The story continues to reveal an amazing stink-up in the mailroom of Ace Books.  Ellison was arguing with the publisher, and found a.. unique way to get his point across.

How would you cast the Sandman movie?

“Very carefully.”

Have you ever balanced on a curb and pretended you were on a tightrope?

“Everybody has balanced on a curb and pretended they were on a tightrope… including me.  Most recently, yesterday.  In Indianapolis.”

When you were 9, like me, did you know you wanted to be a writer?  And what were your favorite books then?

When he was 9, his favorite book was Stormbringer (or Storm Bringer), I’m not sure which.

But by the time he was 11, his favorite books were the first two volumes of Lord of the Rings.  “Because that was all they had in the school library, so I read those two” and he figured it ended well (and he had a copy of The Tolkien Reader, in which an essay by Peter S. Beagle informed him that it did.)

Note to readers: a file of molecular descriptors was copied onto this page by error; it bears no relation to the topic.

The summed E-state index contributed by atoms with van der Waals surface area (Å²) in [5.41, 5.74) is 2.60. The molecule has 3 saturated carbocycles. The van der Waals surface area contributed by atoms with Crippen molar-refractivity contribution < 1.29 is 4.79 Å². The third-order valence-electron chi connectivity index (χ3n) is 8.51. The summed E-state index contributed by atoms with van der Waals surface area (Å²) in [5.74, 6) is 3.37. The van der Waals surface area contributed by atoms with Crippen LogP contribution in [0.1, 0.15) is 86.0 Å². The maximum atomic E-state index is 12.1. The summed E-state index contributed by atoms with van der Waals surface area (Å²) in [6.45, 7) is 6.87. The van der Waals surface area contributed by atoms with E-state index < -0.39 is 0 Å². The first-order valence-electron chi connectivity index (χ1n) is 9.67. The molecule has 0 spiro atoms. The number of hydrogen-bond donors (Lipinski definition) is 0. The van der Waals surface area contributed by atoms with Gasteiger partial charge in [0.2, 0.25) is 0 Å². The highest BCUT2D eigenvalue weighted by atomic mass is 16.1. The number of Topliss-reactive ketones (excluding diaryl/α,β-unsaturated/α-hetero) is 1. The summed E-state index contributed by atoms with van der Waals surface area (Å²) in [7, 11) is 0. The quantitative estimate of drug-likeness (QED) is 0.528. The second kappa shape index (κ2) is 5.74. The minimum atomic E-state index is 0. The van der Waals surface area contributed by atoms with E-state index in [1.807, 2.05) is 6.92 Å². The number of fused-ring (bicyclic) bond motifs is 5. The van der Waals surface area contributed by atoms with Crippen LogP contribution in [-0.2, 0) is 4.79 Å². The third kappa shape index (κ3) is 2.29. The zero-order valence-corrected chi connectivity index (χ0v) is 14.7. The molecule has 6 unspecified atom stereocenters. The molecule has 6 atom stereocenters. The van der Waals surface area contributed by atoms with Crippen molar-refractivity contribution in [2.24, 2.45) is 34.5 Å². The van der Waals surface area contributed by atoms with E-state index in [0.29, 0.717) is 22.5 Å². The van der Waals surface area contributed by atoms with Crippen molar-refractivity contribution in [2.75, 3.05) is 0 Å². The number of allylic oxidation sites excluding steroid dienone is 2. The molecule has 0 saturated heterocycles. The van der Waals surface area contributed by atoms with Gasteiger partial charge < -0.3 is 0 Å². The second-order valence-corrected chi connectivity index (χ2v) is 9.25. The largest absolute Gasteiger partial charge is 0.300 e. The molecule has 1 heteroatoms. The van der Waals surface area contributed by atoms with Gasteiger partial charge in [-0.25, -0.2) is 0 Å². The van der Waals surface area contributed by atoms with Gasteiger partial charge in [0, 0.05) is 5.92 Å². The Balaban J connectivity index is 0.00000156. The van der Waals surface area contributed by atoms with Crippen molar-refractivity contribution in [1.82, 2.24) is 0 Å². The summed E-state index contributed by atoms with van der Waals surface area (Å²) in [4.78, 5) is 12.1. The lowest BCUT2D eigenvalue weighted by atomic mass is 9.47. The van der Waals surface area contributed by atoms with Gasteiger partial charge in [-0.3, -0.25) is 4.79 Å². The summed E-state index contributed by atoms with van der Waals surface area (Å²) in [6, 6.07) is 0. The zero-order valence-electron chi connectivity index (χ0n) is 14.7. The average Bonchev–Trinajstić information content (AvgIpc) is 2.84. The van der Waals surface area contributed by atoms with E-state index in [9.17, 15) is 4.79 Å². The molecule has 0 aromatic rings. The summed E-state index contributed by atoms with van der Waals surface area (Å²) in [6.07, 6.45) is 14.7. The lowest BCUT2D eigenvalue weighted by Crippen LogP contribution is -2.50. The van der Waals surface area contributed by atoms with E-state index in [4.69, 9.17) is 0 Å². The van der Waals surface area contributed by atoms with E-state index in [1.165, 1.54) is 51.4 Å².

And he did know that he wanted to be a writer.  In fact, he says, “I didn’t just want to be a writer.  I wanted to be the person who had written Lord of the Rings.”  He concocted an elaborate plan to accomplish this.  It involved a parallel universe, deception, and murder.  He threw it out because of that last bit.

What was it like to work with Terry Pratchett?

“It was like being a sort of journeyman craftsman working with a master craftsman.”  Pratchett would read his stuff, call him up and say, “‘If you just change these two words, it could be 73% funnier.'” And he was right.

When will we see another book like Odd and the Frost Giants?

Apparently, Gaiman has an idea for another book featuring Odd.  The working title: “Odd Goes to Jerusalem.”  I won’t even begin to explain this.

Will you ever write an episode of Dr. Who?